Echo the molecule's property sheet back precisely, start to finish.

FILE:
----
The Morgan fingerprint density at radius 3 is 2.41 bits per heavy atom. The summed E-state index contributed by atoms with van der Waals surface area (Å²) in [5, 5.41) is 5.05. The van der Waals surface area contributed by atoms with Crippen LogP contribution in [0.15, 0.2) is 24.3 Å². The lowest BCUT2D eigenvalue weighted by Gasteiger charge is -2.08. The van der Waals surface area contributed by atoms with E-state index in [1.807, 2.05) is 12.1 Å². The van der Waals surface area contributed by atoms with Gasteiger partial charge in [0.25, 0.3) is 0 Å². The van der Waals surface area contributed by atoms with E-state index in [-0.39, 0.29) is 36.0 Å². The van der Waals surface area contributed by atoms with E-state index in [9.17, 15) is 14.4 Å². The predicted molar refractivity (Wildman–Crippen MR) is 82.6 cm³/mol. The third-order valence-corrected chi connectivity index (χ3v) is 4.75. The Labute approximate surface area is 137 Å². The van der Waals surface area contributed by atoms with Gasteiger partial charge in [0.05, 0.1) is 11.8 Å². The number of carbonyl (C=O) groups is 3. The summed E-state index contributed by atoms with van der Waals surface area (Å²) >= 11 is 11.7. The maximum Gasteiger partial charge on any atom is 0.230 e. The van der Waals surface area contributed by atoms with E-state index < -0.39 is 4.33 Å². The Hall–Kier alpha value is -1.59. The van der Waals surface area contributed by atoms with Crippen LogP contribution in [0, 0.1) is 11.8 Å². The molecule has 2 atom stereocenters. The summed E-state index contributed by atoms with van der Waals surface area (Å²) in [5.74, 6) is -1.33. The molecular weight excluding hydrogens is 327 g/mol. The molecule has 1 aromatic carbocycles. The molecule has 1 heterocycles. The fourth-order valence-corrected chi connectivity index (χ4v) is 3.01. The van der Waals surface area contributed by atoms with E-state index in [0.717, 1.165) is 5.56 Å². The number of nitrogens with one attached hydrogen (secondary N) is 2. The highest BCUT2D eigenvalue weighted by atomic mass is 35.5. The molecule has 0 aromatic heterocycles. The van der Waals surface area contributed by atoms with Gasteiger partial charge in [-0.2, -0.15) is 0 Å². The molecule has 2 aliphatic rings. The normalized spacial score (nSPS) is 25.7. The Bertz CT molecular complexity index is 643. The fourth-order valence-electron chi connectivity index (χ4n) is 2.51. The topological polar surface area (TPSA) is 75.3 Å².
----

The Morgan fingerprint density at radius 3 is 2.41 bits per heavy atom. The summed E-state index contributed by atoms with van der Waals surface area (Å²) in [5, 5.41) is 5.05. The van der Waals surface area contributed by atoms with Crippen LogP contribution in [0.15, 0.2) is 24.3 Å². The lowest BCUT2D eigenvalue weighted by Gasteiger charge is -2.08. The van der Waals surface area contributed by atoms with E-state index in [1.807, 2.05) is 12.1 Å². The van der Waals surface area contributed by atoms with Gasteiger partial charge in [0.25, 0.3) is 0 Å². The van der Waals surface area contributed by atoms with E-state index in [-0.39, 0.29) is 36.0 Å². The van der Waals surface area contributed by atoms with E-state index in [9.17, 15) is 14.4 Å². The predicted molar refractivity (Wildman–Crippen MR) is 82.6 cm³/mol. The third-order valence-corrected chi connectivity index (χ3v) is 4.75. The Labute approximate surface area is 137 Å². The van der Waals surface area contributed by atoms with Gasteiger partial charge in [0.05, 0.1) is 11.8 Å². The number of carbonyl (C=O) groups is 3. The summed E-state index contributed by atoms with van der Waals surface area (Å²) >= 11 is 11.7. The maximum Gasteiger partial charge on any atom is 0.230 e. The van der Waals surface area contributed by atoms with E-state index < -0.39 is 4.33 Å². The Hall–Kier alpha value is -1.59. The van der Waals surface area contributed by atoms with Crippen LogP contribution in [0, 0.1) is 11.8 Å². The molecule has 2 atom stereocenters. The summed E-state index contributed by atoms with van der Waals surface area (Å²) in [5.74, 6) is -1.33. The molecular weight excluding hydrogens is 327 g/mol. The molecule has 1 aromatic carbocycles. The molecule has 1 heterocycles. The fourth-order valence-corrected chi connectivity index (χ4v) is 3.01. The van der Waals surface area contributed by atoms with E-state index in [0.717, 1.165) is 5.56 Å². The number of nitrogens with one attached hydrogen (secondary N) is 2. The highest BCUT2D eigenvalue weighted by atomic mass is 35.5. The molecule has 0 aromatic heterocycles. The van der Waals surface area contributed by atoms with Gasteiger partial charge in [-0.2, -0.15) is 0 Å². The molecule has 2 aliphatic rings. The normalized spacial score (nSPS) is 25.7. The Bertz CT molecular complexity index is 643. The fourth-order valence-electron chi connectivity index (χ4n) is 2.51. The topological polar surface area (TPSA) is 75.3 Å².